First time offenses for prostitution or soliciting a prostitute are usually misdemeanors. If the prostitute was a child, a human trafficking victim, or the charges are pimping/pandering, it is easily a severe felony. But lets discuss simple adult prostitution charges.
These misdemeanors can very easily turn into a felony. In a large number of states, cities, and local areas, a few misdemeanor prostitution charges become a felony. Sometimes it could be any misdemeanor, like public drunkenness or disorderly conduct, along with prostitution that add up to a felony. Even if it doesn’t add up to an official felony in your local area, multiple misdemeanors are just as bad as a felony. Cumulative jail times, fines, and legal fees are just as bad as a felony. Employers not only exclude felony records for employment, but any bad record, like a single misdemeanor, an arrest record, or significant time spent in jail, is sufficient grounds to fire or not hire an employee.
Here are real and current examples where misdemeanor prostitution charges can easily turn into felonies.
In Ashville, North Carolina, Marian Celilia Little, 51, was charged with felony solicitation of prostitution for a second or subsequent offense. North Carolina has a new state law where the second prostitution charge, including solicitation of prostitution, becomes a felony.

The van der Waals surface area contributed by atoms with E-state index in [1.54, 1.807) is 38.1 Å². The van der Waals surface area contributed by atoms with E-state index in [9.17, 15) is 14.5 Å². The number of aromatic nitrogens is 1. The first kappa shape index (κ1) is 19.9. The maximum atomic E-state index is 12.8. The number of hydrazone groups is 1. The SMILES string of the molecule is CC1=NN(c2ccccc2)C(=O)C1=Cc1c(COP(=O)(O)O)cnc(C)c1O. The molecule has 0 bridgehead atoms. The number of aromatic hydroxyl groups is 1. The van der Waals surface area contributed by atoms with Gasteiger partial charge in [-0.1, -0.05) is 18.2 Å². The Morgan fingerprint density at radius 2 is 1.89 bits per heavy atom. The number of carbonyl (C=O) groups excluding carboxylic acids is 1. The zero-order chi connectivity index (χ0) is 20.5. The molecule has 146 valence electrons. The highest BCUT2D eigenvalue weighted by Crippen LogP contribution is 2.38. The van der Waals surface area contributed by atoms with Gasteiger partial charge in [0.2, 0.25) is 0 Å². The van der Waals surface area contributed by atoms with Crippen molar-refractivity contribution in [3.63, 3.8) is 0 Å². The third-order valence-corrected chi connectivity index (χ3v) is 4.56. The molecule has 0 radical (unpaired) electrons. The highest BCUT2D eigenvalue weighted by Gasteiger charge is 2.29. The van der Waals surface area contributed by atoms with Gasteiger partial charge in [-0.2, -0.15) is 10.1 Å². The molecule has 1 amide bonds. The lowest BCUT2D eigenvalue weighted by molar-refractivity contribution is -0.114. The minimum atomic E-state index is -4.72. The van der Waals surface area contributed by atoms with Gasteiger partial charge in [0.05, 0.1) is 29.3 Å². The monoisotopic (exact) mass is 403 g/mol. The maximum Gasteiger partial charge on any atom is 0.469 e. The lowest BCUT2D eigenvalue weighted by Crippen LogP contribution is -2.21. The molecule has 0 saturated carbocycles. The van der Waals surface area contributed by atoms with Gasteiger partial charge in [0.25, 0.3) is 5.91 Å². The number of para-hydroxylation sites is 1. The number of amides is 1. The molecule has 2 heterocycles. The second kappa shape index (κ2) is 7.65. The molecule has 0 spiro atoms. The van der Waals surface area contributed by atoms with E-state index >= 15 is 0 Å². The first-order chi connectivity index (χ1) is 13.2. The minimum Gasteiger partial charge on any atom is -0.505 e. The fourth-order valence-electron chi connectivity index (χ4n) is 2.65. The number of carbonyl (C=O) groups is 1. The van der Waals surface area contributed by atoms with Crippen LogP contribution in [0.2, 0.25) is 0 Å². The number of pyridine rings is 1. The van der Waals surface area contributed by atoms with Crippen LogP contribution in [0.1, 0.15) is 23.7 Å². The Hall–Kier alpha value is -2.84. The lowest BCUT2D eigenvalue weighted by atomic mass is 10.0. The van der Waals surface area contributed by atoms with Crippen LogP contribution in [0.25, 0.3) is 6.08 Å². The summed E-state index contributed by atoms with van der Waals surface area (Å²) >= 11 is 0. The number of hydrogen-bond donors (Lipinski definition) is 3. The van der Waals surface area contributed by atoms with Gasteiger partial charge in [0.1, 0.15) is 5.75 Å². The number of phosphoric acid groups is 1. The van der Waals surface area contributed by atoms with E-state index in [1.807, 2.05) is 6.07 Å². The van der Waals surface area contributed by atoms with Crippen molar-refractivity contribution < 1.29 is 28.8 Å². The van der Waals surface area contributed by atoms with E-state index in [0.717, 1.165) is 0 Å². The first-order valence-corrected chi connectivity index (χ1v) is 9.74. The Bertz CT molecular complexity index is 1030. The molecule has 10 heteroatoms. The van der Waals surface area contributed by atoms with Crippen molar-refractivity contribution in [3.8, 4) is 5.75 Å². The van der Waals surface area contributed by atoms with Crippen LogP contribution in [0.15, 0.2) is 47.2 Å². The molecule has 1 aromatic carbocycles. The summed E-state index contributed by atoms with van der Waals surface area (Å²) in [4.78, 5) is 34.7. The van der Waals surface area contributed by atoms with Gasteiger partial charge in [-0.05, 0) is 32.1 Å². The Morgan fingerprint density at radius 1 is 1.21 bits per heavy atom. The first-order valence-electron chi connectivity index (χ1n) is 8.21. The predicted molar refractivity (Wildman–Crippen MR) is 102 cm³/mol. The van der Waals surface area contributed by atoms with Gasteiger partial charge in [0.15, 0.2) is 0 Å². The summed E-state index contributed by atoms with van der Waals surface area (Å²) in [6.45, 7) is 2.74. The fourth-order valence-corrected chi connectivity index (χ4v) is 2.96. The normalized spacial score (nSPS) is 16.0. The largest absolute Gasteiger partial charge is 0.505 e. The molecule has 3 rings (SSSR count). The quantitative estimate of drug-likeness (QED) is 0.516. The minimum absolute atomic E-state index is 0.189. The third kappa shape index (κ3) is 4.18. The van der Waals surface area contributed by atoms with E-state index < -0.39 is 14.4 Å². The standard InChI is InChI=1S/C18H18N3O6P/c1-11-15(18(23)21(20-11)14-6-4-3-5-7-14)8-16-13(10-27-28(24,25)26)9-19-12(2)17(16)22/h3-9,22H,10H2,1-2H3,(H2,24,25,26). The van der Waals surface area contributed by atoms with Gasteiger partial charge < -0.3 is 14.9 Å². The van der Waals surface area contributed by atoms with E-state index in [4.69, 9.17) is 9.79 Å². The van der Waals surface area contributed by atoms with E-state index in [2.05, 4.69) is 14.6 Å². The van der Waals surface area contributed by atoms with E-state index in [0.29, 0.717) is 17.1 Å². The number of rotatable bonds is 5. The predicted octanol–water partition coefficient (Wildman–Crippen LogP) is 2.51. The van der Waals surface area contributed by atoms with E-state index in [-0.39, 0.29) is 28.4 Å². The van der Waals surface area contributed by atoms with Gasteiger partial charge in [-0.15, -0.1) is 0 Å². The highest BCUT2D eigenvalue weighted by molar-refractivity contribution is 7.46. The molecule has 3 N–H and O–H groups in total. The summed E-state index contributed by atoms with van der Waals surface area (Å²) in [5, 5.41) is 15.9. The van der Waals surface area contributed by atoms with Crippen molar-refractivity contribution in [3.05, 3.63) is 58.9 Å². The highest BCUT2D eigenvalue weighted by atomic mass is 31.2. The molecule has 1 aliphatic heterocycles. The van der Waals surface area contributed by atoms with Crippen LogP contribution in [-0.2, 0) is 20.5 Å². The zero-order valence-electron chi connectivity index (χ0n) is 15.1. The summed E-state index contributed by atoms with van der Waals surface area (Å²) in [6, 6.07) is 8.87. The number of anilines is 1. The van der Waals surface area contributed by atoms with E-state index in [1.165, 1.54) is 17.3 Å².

Prostitution and patronizing are class B misdemeanors. Penalties include a fine of up to $2,000, up to 180 days in jail, or both.
It is a Class A misdemeanor if you have been convicted for the same type of offense on one or two previous occasions. Penalties include a fine of up to $4,000, up to one year in jail, or both.
It is a state jail felony if you have been convicted three or more times. Penalties include a fine of up to $10,000, at least 180 days in jail (and up to two years in prison), or both.